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Exploiting Volatility Movements in the Sydney Futures Exchange's Bank Bill Contract

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    Abstract

    An appropriate stochastic model was fitted to one year data on the implied volatility of options on 90 day bank accepted bill futures contracts traded in the Sydney Futures Exchange. The model used was ARIMA augmnented with day of the week variables, an option time to maturity variable, and recent values of historic volatility. The high ex-post predicitive accuract of the model was then employed as the central elemnet of a strategy of buy low / sell high volatility. We employed two trading schemes with suitability constructed Delta neutral portfolios comprising bill futures and call and put options on those futures over a period of 6 months, to test whether speculative trading profit could be earned. The existence of trading profits before transaction costs validated the potential of the buy low /sell high volatility strategies to generate speculative profits. The absence of any such trading profits after transaction costs however, showed that the market pricing of these securities is such that the dependencies within implied volatility can not be profitably exploited. This result may be interpreted as evidence supporting an hypothesis of semi-strong form market efficiency.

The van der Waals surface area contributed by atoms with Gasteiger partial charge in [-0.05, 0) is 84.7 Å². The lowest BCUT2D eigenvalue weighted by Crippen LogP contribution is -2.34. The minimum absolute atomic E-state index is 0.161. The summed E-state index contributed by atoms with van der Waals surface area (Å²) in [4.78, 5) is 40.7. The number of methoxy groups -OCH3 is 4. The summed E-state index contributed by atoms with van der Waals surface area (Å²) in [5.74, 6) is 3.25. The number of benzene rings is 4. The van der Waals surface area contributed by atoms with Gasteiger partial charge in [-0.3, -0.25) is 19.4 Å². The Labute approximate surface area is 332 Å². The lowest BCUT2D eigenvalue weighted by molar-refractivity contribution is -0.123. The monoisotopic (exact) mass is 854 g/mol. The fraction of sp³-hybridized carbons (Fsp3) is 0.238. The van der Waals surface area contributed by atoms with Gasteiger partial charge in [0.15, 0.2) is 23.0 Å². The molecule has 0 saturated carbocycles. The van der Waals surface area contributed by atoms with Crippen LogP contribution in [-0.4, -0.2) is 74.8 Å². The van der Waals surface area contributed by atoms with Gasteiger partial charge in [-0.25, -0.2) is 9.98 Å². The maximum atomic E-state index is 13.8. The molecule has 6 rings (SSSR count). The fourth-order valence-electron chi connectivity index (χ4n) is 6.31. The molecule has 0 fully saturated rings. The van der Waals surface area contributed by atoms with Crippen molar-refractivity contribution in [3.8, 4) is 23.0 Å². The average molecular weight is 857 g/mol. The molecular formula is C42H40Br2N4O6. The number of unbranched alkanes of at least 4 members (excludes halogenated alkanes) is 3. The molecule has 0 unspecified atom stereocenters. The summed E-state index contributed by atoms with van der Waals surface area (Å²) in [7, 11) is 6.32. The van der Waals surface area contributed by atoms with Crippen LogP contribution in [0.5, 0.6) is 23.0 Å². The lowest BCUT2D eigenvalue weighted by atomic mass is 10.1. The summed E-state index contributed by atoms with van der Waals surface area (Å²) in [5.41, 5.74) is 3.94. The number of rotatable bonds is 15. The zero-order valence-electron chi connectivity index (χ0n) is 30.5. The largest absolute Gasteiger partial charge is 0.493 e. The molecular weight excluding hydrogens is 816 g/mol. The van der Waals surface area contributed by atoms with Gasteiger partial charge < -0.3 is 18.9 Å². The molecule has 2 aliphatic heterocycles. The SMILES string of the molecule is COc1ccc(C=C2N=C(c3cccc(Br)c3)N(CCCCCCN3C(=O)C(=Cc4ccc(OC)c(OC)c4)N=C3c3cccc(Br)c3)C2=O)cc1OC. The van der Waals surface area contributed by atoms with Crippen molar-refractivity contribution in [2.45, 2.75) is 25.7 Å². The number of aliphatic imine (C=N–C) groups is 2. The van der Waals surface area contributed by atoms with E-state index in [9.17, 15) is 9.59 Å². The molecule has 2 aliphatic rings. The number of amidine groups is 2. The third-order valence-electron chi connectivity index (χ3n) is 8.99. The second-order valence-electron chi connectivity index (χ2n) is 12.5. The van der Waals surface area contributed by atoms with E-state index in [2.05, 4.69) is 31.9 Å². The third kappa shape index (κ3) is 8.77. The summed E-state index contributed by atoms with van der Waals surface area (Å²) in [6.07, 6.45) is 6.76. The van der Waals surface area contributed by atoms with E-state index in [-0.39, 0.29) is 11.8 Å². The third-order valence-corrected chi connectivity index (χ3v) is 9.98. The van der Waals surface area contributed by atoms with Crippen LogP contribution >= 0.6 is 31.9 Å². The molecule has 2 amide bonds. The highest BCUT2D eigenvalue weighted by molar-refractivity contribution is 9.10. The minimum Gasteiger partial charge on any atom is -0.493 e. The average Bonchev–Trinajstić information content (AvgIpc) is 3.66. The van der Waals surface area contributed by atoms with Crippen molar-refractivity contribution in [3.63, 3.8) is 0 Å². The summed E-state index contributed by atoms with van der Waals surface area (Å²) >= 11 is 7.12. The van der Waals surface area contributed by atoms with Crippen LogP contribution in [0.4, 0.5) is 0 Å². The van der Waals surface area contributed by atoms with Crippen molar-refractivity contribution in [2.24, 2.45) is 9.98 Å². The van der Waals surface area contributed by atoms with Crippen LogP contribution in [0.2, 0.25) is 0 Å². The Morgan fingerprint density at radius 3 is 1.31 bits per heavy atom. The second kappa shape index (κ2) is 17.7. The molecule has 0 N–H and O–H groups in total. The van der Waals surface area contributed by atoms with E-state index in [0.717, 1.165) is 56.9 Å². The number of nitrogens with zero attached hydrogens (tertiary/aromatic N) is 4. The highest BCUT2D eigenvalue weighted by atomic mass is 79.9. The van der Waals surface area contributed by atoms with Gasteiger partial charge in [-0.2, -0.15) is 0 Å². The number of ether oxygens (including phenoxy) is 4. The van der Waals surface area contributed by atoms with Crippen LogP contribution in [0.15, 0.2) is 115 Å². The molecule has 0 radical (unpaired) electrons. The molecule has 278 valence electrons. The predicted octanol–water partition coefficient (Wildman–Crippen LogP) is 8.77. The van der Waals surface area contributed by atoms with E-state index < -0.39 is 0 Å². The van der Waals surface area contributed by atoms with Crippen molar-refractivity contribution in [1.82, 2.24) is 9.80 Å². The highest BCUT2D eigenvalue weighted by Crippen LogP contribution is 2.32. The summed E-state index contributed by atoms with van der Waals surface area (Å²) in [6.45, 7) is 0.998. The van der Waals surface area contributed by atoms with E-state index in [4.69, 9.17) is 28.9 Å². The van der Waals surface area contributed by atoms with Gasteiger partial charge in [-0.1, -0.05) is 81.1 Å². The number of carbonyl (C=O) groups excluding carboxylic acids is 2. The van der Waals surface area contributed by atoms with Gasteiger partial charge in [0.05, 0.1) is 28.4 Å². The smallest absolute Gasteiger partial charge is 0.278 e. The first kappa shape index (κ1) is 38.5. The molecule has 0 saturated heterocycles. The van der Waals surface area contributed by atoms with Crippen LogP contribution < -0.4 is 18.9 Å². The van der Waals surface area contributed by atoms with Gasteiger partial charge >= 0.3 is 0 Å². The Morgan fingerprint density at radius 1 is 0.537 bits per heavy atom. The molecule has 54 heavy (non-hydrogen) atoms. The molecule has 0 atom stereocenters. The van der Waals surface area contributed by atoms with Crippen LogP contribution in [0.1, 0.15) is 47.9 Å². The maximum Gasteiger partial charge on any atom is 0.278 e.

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    File URL: http://www.finance.uts.edu.au/research/wpapers/wp8.pdf
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    Bibliographic Info

    Paper provided by Finance Discipline Group, UTS Business School, University of Technology, Sydney in its series Working Paper Series with number 8.

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    Length: 16 pages
    Date of creation: 01 Sep 1991
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    Publication status: Published as: Hunt, B. F. and Bhar, R., 1993, "Exploiting Volatility Movements in the Sydney Futures Exchange's Bank Bill Contract", International Review of Economics and Finance, 2(4), 403-415.
    Handle: RePEc:uts:wpaper:8

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    1. Bessembinder, Hendrik & Seguin, Paul J, 1992. " Futures-Trading Activity and Stock Price Volatility," Journal of Finance, American Finance Association, vol. 47(5), pages 2015-34, December.
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